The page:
This post was authored by David Urban

Cities, counties, special districts, public educators, and other government entities who invite public comment and contribution on their Twitter accounts, Facebook pages, websites, or other spaces on the internet might face liability for violating the First Amendment if they remove content posted by members of the public

The post was authored by David Urban.

Controversies over free speech, disruptive protests, sharp debates among faculty, withdrawal of invitations to controversial speakers, and interference with rights of expression happen just as much at private as at public colleges and universities. The difference, however, is that the First Amendment to the U.S. Constitution binds

This post was authored by Amit Katzir

Last month, the U.S. Supreme Court agreed to review Janus v. AFSCME, a case out of Illinois challenging the constitutionality of mandatory agency shop fees for public employees.  Illinois, like California, is one of several states where agency shop arrangements are authorized in the public sector.

Under

Religious diversity, including the protection of religious minorities, is a core American value, as shown by its prominent placement in the First Amendment of the U.S. Constitution, in the establishment and free exercise clauses.  California is, unsurprisingly, a leader in religious diversity.  Many religious believers adhere to, and find deep meaning in, religious observances including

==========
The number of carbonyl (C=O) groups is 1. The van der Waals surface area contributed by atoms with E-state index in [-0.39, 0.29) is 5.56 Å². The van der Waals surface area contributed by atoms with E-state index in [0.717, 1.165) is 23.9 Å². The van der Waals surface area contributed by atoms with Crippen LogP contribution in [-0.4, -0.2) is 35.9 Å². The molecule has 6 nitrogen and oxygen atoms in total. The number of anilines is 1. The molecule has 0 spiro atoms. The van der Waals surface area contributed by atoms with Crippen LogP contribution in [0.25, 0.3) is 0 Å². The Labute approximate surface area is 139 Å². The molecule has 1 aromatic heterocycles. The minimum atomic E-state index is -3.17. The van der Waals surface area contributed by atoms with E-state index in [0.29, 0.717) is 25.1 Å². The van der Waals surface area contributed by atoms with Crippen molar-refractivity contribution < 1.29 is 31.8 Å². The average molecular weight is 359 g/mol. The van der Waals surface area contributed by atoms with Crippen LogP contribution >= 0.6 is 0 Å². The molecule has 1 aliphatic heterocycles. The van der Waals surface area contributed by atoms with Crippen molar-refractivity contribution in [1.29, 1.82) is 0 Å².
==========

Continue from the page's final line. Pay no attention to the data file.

Violent and tragic events in Charlottesville, and the intense national debate that followed, have put the issue of hate speech at the forefront of the public’s attention.  A number of publications have addressed the issue of when a private employer can discharge an employee who, on the employee’s own time, participates in organized hate speech. 

MP900289067Christianity, Judaism, Islam, Buddhism, and Hinduism are typically cited as the major religions of the world, although there are many others that have tens of millions of adherents or more.  The United States has no official established religion, and instead since its founding has guaranteed its citizens the right to free choice and exercise of

Supreme CourtOn April 26, 2016, the U.S. Supreme Court decided that a public agency can incur liability for a First Amendment violation if it demotes or disciplines one of its employee based on the agency’s mistaken belief that the employee has exercised a right of free expression.  The Court’s decision in Heffernan v. City of Paterson

US Supreme CourtAn unprecedented number of protests – at educational institutions and in city streets – occurred nationwide last year, and protests continue to serve as focal points for public attention and debate going into 2016.  The legal realm concerning free speech is in a similar state of turbulence for public employers and for educators.

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